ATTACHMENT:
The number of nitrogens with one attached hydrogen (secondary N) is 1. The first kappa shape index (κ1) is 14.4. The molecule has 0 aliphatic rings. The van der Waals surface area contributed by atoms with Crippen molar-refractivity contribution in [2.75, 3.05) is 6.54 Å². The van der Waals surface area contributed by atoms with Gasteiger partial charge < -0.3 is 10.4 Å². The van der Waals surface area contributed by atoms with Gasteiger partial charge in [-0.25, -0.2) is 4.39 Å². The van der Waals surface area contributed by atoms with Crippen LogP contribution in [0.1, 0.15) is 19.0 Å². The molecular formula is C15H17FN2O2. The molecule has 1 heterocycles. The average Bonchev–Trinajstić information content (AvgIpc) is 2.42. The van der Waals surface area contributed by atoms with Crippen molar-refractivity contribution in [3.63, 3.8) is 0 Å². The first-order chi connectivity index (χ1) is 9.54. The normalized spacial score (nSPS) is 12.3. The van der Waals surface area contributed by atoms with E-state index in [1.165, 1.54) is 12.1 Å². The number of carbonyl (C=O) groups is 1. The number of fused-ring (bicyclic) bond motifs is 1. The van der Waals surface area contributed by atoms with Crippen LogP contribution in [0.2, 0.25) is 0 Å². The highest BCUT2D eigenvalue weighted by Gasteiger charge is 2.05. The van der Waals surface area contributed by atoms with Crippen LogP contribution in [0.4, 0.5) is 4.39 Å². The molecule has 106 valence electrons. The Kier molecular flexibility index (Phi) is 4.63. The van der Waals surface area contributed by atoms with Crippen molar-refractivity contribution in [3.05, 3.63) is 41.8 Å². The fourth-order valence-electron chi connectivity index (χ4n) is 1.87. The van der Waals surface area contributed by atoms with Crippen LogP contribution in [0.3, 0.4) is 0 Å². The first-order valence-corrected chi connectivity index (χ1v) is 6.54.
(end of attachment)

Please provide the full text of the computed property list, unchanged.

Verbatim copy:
The number of nitrogens with one attached hydrogen (secondary N) is 1. The first kappa shape index (κ1) is 14.4. The molecule has 0 aliphatic rings. The van der Waals surface area contributed by atoms with Crippen molar-refractivity contribution in [2.75, 3.05) is 6.54 Å². The van der Waals surface area contributed by atoms with Gasteiger partial charge < -0.3 is 10.4 Å². The van der Waals surface area contributed by atoms with Gasteiger partial charge in [-0.25, -0.2) is 4.39 Å². The van der Waals surface area contributed by atoms with Crippen LogP contribution in [0.1, 0.15) is 19.0 Å². The molecular formula is C15H17FN2O2. The molecule has 1 heterocycles. The average Bonchev–Trinajstić information content (AvgIpc) is 2.42. The van der Waals surface area contributed by atoms with Crippen molar-refractivity contribution in [3.63, 3.8) is 0 Å². The first-order chi connectivity index (χ1) is 9.54. The normalized spacial score (nSPS) is 12.3. The van der Waals surface area contributed by atoms with E-state index in [1.165, 1.54) is 12.1 Å². The number of carbonyl (C=O) groups is 1. The number of fused-ring (bicyclic) bond motifs is 1. The van der Waals surface area contributed by atoms with Crippen LogP contribution in [0.2, 0.25) is 0 Å². The highest BCUT2D eigenvalue weighted by Gasteiger charge is 2.05. The van der Waals surface area contributed by atoms with Crippen LogP contribution in [0.4, 0.5) is 4.39 Å². The molecule has 106 valence electrons. The Kier molecular flexibility index (Phi) is 4.63. The van der Waals surface area contributed by atoms with Crippen molar-refractivity contribution in [3.05, 3.63) is 41.8 Å². The fourth-order valence-electron chi connectivity index (χ4n) is 1.87. The van der Waals surface area contributed by atoms with Crippen LogP contribution in [0.3, 0.4) is 0 Å². The first-order valence-corrected chi connectivity index (χ1v) is 6.54.